1. (C) Indians believe that the hands-off U.S. policy on Kashmir that was followed by the previous U.S. administration was wise and successful. The Prime Minister reemphasized this during a one-on-one meeting with the Ambassador on January 13.  In the view of many, the success of the composite dialogue and track two engagement as well as progress on Kashmir was made possible in no small part because of the low key U.S. role which allowed India and Pakistan to work issues out between themselves rather than seek U.S. involvement.  Even as the USG publicly declined to get involved in the Kashmir dispute, we intensified our contacts with the GOI, the government of Jammu and Kashmir, political parties and security forces in the state, separatists, the business community, media and civil society.

We continue to point out human rights failings while encouraging all parties in the state to peacefully seek reconciliation and accommodation.  That consistent but low-key engagement will continue and should intensify as India considers the next steps in its normalization policy following the high-turnout state assembly elections that took place late last year.  The GOI no longer views us with suspicion when we travel to the state because we have built a reservoir of credibility.

  1. (C) Note: The publicly stated U.S. position on Kashmir during the previous administration was: “It is not for the United States to determine the status of Jammu and Kashmir.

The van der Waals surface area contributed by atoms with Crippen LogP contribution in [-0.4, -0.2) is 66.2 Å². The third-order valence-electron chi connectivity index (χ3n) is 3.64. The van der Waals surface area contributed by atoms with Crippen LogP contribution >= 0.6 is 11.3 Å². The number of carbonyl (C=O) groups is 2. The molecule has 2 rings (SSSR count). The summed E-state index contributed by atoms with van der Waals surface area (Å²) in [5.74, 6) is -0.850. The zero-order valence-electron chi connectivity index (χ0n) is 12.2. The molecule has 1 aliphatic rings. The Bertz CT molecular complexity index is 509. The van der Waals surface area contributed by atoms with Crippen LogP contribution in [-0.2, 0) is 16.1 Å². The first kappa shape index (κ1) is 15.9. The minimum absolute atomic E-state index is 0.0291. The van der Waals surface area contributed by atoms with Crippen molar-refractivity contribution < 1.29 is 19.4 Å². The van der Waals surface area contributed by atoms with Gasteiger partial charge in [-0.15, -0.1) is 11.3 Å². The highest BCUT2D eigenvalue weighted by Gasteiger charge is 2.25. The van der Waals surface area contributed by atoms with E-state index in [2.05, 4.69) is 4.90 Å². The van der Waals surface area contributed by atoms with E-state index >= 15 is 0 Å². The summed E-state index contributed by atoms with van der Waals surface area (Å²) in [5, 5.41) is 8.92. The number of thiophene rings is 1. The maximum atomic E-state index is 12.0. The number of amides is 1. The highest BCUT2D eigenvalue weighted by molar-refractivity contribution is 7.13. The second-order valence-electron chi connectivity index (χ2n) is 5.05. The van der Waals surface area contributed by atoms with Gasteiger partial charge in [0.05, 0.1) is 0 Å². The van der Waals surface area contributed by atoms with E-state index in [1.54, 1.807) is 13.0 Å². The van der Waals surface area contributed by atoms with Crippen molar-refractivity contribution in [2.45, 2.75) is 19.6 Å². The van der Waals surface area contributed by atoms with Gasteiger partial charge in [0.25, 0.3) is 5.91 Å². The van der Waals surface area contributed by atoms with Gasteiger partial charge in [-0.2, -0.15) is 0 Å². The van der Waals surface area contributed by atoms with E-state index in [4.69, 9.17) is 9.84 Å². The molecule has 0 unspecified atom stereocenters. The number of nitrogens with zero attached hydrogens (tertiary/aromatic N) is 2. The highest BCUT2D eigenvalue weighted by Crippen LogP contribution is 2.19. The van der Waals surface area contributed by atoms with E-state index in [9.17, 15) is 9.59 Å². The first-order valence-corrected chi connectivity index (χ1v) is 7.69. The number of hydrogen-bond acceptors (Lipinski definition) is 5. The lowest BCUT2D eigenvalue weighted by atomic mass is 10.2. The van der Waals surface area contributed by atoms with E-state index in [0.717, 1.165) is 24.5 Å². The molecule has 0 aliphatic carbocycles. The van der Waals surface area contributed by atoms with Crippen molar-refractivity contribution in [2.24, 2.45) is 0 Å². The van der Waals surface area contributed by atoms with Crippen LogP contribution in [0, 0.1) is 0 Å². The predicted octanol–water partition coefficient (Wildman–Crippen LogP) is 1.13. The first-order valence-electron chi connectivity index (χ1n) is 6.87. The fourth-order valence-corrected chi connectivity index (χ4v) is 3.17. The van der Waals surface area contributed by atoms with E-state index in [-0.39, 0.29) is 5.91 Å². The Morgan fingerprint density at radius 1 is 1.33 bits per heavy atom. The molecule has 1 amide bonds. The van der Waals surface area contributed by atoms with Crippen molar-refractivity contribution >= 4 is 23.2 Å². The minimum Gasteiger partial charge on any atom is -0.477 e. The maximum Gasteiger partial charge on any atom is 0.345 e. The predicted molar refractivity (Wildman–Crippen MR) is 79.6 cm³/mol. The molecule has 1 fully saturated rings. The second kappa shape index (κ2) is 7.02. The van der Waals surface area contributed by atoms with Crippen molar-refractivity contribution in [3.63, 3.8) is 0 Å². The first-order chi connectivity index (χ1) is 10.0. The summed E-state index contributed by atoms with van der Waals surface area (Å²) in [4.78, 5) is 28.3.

A resolution must come through a process of engagement between India and Pakistan that takes into account the wishes of the people of Jammu and Kashmir.”  Ambassador Mulford has avoided travel to Kashmir throughout his five-year term to underscore the policy of the United States to no manager of the Kashmir dialogue between India and Pakistan.  Nor has any

Senator, House Representative or other senior USG official visited Jammu and Kashmir during this period.  Embassy officers have regularly visited the state and been welcomed there by the GOI as well as the state government.

End Note.

Indian Taboo: Third Party Role in Kashmir

  1. (C) Over the past decades, India has steadfastly rejected any offers of a third party role in finding a solution to the Kashmir issue. The concern of successive Indian governments has been that third parties, whether they be the U.N., the United States, or one or more West European countries, would pressure India to make concessions that would be politically impossible within India. In their view, any territorial or sovereignty concessions would impinge on the very self-identity of the country as a secular country that accommodates India’s diverse population, including religious and ethnic minorities.  Over time, it has become an article of faith within the foreign policy establishment to respond sharply and angrily to any proposal of an international role in Kashmir.
  2. (C) In this context, in early November then-presidential candidate Obama’s remarks on Kashmir in interviews with Time magazine and MSNBC received headline coverage in India. Most commentators expressed grave concern over his suggestion that the U.S. work with Pakistan and India to resolve the Kashmir crisis and this effort be a top priority for the new administration.  They also were even more hostile to the idea of a U.S. special envoy for Kashmir.  Strategic commentator C. Raja Mohan viewed the statements as a U.S. offer to Pakistan: American activism on Kashmir in return for Pakistani cooperation on Afghanistan.